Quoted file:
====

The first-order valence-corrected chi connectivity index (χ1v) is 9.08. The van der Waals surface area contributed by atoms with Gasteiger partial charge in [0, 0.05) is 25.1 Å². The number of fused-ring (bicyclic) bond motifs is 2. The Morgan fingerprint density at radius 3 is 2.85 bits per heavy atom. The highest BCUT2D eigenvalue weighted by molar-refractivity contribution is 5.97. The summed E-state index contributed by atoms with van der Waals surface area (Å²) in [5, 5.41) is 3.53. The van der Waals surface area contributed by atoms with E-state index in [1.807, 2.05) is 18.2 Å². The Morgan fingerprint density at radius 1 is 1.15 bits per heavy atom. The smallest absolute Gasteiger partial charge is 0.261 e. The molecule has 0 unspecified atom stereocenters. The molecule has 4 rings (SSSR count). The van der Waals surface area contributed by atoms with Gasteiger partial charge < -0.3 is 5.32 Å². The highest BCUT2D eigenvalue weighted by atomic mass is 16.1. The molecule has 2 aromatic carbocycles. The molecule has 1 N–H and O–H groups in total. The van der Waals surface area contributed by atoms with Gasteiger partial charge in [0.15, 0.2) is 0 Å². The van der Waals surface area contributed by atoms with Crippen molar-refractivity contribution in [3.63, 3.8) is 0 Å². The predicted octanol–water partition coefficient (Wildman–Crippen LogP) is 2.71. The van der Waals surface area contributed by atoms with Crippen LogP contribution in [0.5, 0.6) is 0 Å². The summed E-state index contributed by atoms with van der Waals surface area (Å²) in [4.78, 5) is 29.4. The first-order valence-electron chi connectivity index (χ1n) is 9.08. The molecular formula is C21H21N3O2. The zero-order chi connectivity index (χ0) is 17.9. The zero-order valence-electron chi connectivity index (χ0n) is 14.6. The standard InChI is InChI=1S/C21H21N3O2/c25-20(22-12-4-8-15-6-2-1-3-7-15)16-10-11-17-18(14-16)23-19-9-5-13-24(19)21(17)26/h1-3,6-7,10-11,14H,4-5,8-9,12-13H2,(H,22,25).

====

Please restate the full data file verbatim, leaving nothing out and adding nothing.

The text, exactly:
The first-order valence-corrected chi connectivity index (χ1v) is 9.08. The van der Waals surface area contributed by atoms with Gasteiger partial charge in [0, 0.05) is 25.1 Å². The number of fused-ring (bicyclic) bond motifs is 2. The Morgan fingerprint density at radius 3 is 2.85 bits per heavy atom. The highest BCUT2D eigenvalue weighted by molar-refractivity contribution is 5.97. The summed E-state index contributed by atoms with van der Waals surface area (Å²) in [5, 5.41) is 3.53. The van der Waals surface area contributed by atoms with E-state index in [1.807, 2.05) is 18.2 Å². The Morgan fingerprint density at radius 1 is 1.15 bits per heavy atom. The smallest absolute Gasteiger partial charge is 0.261 e. The molecule has 0 unspecified atom stereocenters. The molecule has 4 rings (SSSR count). The van der Waals surface area contributed by atoms with Gasteiger partial charge < -0.3 is 5.32 Å². The highest BCUT2D eigenvalue weighted by atomic mass is 16.1. The molecule has 2 aromatic carbocycles. The molecule has 1 N–H and O–H groups in total. The van der Waals surface area contributed by atoms with Gasteiger partial charge in [0.15, 0.2) is 0 Å². The van der Waals surface area contributed by atoms with Crippen molar-refractivity contribution in [3.63, 3.8) is 0 Å². The predicted octanol–water partition coefficient (Wildman–Crippen LogP) is 2.71. The van der Waals surface area contributed by atoms with Crippen LogP contribution in [0.5, 0.6) is 0 Å². The summed E-state index contributed by atoms with van der Waals surface area (Å²) in [4.78, 5) is 29.4. The first-order valence-electron chi connectivity index (χ1n) is 9.08. The molecular formula is C21H21N3O2. The zero-order chi connectivity index (χ0) is 17.9. The zero-order valence-electron chi connectivity index (χ0n) is 14.6. The standard InChI is InChI=1S/C21H21N3O2/c25-20(22-12-4-8-15-6-2-1-3-7-15)16-10-11-17-18(14-16)23-19-9-5-13-24(19)21(17)26/h1-3,6-7,10-11,14H,4-5,8-9,12-13H2,(H,22,25).